Changes in the world of work are forcing employers to do more talent management. We bring you the views of three HR professionals who presented at the SAP Personnel Management Forum on March 19th and 20th in Karlsruhe, Germany.
- Sven Gabor Janszky looks into the future
- Luisa Deplazes Delgado, Member of the SAP Executive Board, Human Resources, sees changes around the corner
- Christian Scholz (Saarland University) is already thinking about Generation Z and what they will be like
Next page: Sven Gabor Janszky looks into the future
Sven Gabor Janszky looks into the future
“Profiles aren’t going to help you find the right person for the job going forward,” said trend researcher Sven Gabor Janszky of 2b AHEAD ThinkTank in Karlsruhe, Germany, in his presentation. Instead, tomorrow’s potential recruits will be choosing who they want to work for, and companies will have the task of plugging the biggest gaps in their knowledge. “But how much do you invest in someone who will be gone in three years?” asked Janszky. He maintained that staff will be “bought in” for project work, or rather, people will be picking the projects they like from what companies have on offer. “Often, these people are much better equipped for the job than someone who has been with the same firm for years on end.” What drives these project seekers? Money and status are not their primary motivation – it’s the challenge of the project, a sense of purpose, and working with people who are good at what they do. Janszky’s advice: “Know as much as possible about the talents your people can offer. You can only improve your status if you know where you stand. And lastly, be a caring company – hold on to your people by looking after them.”
Luisa Deplazes Delgado, Member of the SAP Executive Board, Human Resources, sees changes around the corner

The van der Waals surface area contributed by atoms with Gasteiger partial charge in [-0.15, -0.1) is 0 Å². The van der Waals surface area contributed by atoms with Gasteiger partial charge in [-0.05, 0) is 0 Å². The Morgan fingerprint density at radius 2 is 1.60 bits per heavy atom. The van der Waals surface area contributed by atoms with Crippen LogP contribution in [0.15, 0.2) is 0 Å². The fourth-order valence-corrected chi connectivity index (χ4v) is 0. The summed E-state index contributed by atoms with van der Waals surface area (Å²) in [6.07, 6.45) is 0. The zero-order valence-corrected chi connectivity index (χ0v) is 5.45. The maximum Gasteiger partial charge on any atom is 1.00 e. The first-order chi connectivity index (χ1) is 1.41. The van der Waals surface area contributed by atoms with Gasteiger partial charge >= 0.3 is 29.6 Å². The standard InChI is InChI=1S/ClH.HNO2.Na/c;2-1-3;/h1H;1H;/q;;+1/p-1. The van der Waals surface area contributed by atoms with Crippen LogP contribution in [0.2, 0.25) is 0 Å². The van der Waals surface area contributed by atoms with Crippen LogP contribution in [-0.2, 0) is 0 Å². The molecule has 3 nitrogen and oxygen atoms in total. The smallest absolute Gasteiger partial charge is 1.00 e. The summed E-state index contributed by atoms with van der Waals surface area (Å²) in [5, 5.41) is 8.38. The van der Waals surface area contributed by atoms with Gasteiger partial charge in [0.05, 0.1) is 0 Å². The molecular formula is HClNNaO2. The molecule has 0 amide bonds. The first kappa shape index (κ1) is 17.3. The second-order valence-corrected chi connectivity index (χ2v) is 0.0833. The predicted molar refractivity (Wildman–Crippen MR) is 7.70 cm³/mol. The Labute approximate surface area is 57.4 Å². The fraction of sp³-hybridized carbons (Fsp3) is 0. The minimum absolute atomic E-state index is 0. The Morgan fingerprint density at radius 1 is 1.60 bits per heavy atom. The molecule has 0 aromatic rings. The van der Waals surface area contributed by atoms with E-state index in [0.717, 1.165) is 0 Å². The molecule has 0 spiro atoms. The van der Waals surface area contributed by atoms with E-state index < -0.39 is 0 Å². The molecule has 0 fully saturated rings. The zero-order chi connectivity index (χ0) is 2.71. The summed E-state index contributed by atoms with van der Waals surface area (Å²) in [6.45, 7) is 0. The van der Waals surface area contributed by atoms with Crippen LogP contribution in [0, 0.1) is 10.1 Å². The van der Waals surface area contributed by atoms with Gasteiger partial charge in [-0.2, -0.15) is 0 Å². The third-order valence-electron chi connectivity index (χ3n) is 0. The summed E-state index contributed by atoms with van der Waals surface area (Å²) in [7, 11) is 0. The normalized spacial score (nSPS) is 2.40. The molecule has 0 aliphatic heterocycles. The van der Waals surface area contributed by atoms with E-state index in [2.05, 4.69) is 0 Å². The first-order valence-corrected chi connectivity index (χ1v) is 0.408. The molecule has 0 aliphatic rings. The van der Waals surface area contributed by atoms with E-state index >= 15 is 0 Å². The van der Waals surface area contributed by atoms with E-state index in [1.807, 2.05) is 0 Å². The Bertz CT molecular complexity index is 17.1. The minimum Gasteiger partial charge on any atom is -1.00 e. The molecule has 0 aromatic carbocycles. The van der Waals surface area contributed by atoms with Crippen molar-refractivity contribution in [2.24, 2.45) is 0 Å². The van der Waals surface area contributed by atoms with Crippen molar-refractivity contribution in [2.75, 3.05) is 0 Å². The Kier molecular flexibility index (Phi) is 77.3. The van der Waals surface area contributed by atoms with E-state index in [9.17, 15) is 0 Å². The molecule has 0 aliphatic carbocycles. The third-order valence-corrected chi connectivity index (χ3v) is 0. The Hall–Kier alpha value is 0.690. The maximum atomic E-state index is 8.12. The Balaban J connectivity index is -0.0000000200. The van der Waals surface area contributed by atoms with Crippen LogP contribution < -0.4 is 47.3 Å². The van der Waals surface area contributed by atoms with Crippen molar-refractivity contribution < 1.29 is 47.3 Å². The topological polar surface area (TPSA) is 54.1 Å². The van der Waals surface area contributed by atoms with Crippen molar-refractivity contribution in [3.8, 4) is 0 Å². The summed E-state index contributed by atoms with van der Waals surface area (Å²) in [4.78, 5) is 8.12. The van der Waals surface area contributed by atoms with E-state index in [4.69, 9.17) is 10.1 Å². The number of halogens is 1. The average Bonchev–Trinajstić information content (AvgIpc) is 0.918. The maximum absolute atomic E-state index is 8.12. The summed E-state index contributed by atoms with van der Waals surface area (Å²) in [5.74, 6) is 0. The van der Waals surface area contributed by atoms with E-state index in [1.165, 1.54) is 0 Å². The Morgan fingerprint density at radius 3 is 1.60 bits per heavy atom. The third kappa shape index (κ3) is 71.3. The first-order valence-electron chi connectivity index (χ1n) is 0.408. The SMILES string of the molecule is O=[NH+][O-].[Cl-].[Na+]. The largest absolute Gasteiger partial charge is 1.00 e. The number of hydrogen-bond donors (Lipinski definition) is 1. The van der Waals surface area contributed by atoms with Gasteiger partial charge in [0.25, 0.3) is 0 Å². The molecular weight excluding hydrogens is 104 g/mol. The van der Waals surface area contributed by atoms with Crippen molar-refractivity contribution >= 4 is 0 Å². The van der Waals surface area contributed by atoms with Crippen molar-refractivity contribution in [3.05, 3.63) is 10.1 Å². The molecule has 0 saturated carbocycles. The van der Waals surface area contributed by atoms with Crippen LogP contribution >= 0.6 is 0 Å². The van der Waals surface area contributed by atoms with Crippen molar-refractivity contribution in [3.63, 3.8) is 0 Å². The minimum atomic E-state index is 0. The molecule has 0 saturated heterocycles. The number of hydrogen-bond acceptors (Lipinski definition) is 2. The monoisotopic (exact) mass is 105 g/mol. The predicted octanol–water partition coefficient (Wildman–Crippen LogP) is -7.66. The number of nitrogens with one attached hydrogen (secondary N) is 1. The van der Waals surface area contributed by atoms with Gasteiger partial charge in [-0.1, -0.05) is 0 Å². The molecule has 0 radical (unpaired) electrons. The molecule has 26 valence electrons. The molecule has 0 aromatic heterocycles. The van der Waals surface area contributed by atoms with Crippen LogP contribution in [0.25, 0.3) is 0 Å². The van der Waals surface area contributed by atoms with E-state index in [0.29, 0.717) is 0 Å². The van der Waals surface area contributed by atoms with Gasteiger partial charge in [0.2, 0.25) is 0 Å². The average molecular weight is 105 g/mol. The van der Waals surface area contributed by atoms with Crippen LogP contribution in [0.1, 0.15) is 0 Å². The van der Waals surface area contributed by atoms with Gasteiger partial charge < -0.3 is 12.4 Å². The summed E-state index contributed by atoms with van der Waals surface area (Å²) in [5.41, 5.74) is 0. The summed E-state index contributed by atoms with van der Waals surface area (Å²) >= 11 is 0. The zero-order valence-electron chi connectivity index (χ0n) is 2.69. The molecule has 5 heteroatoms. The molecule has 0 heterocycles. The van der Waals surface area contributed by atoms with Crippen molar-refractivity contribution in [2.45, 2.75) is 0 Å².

By 2014, people born after 1980 will constitute almost half of SAP’s workforce. Generation Y workers are active on the social media, they want to be in the office some of the time, but they also want to be able work when they’re on the go. That has implications for management: Top-down decisions are out. “Managers have to step outside their comfort zone,” Deplazes Delgado said in her keynote at the Forum. The new generation won’t put up with the old ways. The individual is sovereign. “Of all social trends, that’s probably the one that will impact us most,” said Deplazes Delgado. Further changes:
- Decisions are needed in real time, so HR technology must respond with ways of quickly bringing on or bringing in good people with the right skills and knowledge.
- Solutions like the one SAP uses from its recent acquisition, SuccessFactors, provide ideal support for the process of developing managers, said Deplazes Delgado. Added to which, every individual aims not only to take on responsibilities but also to satisfy their own sense of purpose in what they do.
- Deplazes Delgado knows from the research just how important it is to meet the up-and-coming generation of managers on the right terms today: Statistically, a five-percent improvement in employee retention correlates to a 0.7% improvement in margin.
Next page: Christian Scholz on Generation Z
Christian Scholz (Saarland University) is already thinking about Generation Z and what they will be like
Hot on the heels of Generation Y will come Generation Z. It will be a big generation gap. Generation Z is not prepared to work all hours; they want evenings and weekends for themselves. They have a hard and fast demarcation between ‘company time’ and ‘my time’. The successors to Generation Y commit to projects, not companies. That will have a big impact: People will go to project marketplaces to pick a project that interests them. They stay with the organization running that project just as long as their work on it lasts. They use social media selectively – that is, when they need to. “Generation Z want to maximize their income and their pleasure in life,” Christian Scholz told the Forum. Another characteristic: You can’t closely monitor what Generation Z people are doing. The company pays them to complete a job, but it has to trust them to do it properly. Scholz’s assessment: “Generation Z people are realistic, not optimistic. They may be fickle in their choice of who to work for because they are always on the lookout for new challenges in new projects. They aren’t as prepared to go the extra mile as their Generation Y predecessors. Their attitude is more individualistic: they don’t join movements, they each find their own path.